Occupation:Travel College Manager
Number of Cruises: 4
Cruise Line: Holland America
Sailing Date: December 1st, 2003
Itinerary: Southern Caribbean
01 December 2003 Departure from
02 December At sea
03 December At sea
04 December Willlemstad Curacao
05 December Isla Margarita Venezuela
06 December Port of Spain Trinidad
07 December Fort de France Martinique
08 December St Thomas
09 December At sea
10 December Half Moon Cay
11 December Arrival Fort Lauderdale
1 Positive comments
Very good wooden decks give a good grip on the walking deck and jogging track. On the Volendam joggers must jog around the sports deck. They are not allowed to jog around the Promenade deck. Very good “Las Vegas” style shows with high quality dancing. Our hearts were in our mouths however when the poor female dancers on several occasions nearly lost their balance as they were performing on a revolving platform on a ship that was sailing in rough seas.
The appearance on the ship of an excellent steel band called “Caribbean Magic” whilst we were docked in Port of Spain Trinidad was a highlight of our visit to this Port.
A lockable drawer, as well as a safe in our cabin provided a secure place for cameras, video equipment etc.
The shipboard accounts gave an accurate listing of expenses and shipboard purchases.
The cabin gave privacy by means of a curtain across the passage leading to the door of the cabin, blocking off light from the main corridor at night.
Three handrails in the bath and a non-slip bath mat were good safety features.
The sandwich and ice-cream bars available in the Lido buffet were of a high standard, with cheerful staff working hard to oblige the passengers.
The cooking demonstration and tour of the galleys was entertaining and well presented.
Dutch high tea was elegant and delicious.
The Marco Polo restaurant, where an additional fee was charged, was a culinary highlight for us. Utterly professional and gorgeous food and wine.
The Captains cocktail party was good fun with generous serves of drinks. It was great to see public acknowledgment of excellent crew service by the Captain at this event.
The midnight dessert extravaganza was a visual and culinary feast.
The Java Coffee shop provided excellent complimentary coffee and cookies during the day and was well patronized. Having take-away popcorn for patrons of the cinema was a nice touch.
Hot appetizers were served prior to dinner in the Crowsnest lounge and this was much appreciated.
Jean loves kippers for breakfast. These were available most days in the sit-down dining restaurant – Rotterdam.
The Crows nest bar had the most beautiful views at the front of the ship with very comfortable recliners and foot stools to take a nap in. Judging by the snores from some of the chairs, other people enjoyed them as well.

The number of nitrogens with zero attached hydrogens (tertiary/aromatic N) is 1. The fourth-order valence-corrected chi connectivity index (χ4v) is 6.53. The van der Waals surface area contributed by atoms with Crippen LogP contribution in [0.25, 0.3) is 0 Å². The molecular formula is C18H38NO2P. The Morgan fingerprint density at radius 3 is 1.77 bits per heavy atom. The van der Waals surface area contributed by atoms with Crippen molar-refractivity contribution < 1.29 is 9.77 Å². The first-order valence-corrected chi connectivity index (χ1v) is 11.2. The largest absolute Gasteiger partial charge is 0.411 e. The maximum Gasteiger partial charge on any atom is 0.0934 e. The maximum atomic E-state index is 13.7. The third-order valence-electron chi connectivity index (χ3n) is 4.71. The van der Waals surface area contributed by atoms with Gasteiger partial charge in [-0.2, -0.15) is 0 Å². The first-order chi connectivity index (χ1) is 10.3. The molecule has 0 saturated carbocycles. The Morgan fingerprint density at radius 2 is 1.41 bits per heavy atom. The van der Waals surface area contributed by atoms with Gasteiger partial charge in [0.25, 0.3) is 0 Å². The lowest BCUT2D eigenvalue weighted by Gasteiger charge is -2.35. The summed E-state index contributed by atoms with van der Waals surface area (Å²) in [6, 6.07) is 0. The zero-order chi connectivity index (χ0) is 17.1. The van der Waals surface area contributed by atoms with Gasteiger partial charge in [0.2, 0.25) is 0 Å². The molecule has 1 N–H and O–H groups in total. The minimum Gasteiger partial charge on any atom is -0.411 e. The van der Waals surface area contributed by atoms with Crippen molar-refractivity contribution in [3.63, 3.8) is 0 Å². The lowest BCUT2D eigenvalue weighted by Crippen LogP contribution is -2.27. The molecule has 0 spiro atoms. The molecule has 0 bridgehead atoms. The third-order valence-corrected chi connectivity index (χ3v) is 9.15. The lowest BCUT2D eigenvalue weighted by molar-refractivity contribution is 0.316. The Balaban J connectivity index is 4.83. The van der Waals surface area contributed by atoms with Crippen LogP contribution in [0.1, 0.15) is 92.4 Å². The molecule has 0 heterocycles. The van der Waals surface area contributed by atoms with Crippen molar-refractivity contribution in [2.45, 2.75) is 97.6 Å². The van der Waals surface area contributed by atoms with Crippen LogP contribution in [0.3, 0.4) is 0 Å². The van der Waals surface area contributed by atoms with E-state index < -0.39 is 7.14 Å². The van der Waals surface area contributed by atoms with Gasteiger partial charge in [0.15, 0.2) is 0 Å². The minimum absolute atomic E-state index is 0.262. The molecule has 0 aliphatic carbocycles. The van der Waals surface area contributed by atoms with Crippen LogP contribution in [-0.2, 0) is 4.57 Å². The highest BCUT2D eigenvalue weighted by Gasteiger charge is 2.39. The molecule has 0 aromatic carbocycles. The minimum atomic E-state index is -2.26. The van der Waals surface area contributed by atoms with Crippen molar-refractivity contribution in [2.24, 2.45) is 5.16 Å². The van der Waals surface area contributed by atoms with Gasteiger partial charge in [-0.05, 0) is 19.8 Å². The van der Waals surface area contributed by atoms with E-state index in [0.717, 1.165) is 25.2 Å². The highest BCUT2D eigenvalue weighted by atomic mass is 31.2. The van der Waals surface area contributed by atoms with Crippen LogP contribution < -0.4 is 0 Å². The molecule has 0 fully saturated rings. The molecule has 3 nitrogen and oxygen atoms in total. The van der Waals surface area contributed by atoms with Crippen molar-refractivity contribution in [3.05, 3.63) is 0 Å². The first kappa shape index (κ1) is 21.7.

The Captains cocktail party provided multiple photo opportunities. We had several formal photos taken which were of very high quality. The organization of the portraits was more streamlined that Princess, without long lines forming for different photo backgrounds.
The embarkation and disembarkation were well organized, with staff members positioned at various points to get people through with a minimum of fuss.
There was a very good updated map of the ship’s current position on the level 5 deck.
Passengers were able to remain in their rooms until their departure time was called, rather than waiting in a lounge area, as we had to do on Princess.
1 Negative comments
The safe in the room required a credit card to access it, thus requiring us to wear neck pouches continuously on board for our ship card and credit card.
No photo I.D. in the computer meant carrying photo I.D such as passport or drivers license when entering and exiting the ship.
Very little space was available on the bathroom vanity unit for toiletries (poor design).
The wardrobes had doors, rather than open space, opening into the area opposite the bathroom, causing congestion.
A fridge was not available in the room, although an ice bucket was provided.
There wasn’t a light stand on the bedside cabinets but a light was positioned above the bed. The design of the light switches over the bed made the controls difficult to find at night.
Our cabin steward was friendly and helpful but forgot a few times to renew soap, shampoo etc. We left a reminder note on the bed for him and this was always attended to promptly.
The toilets had an unfortunate habit of not flushing in port. Was this a design fault? We encountered a few distressed passengers like ourselves, searching for a public bathroom when this occurred.
On at least two occasions, we noticed a very strong odor in the cabin and corridors like a strong blue vein cheese smell, which was most unpleasant. Other passengers also commented on this.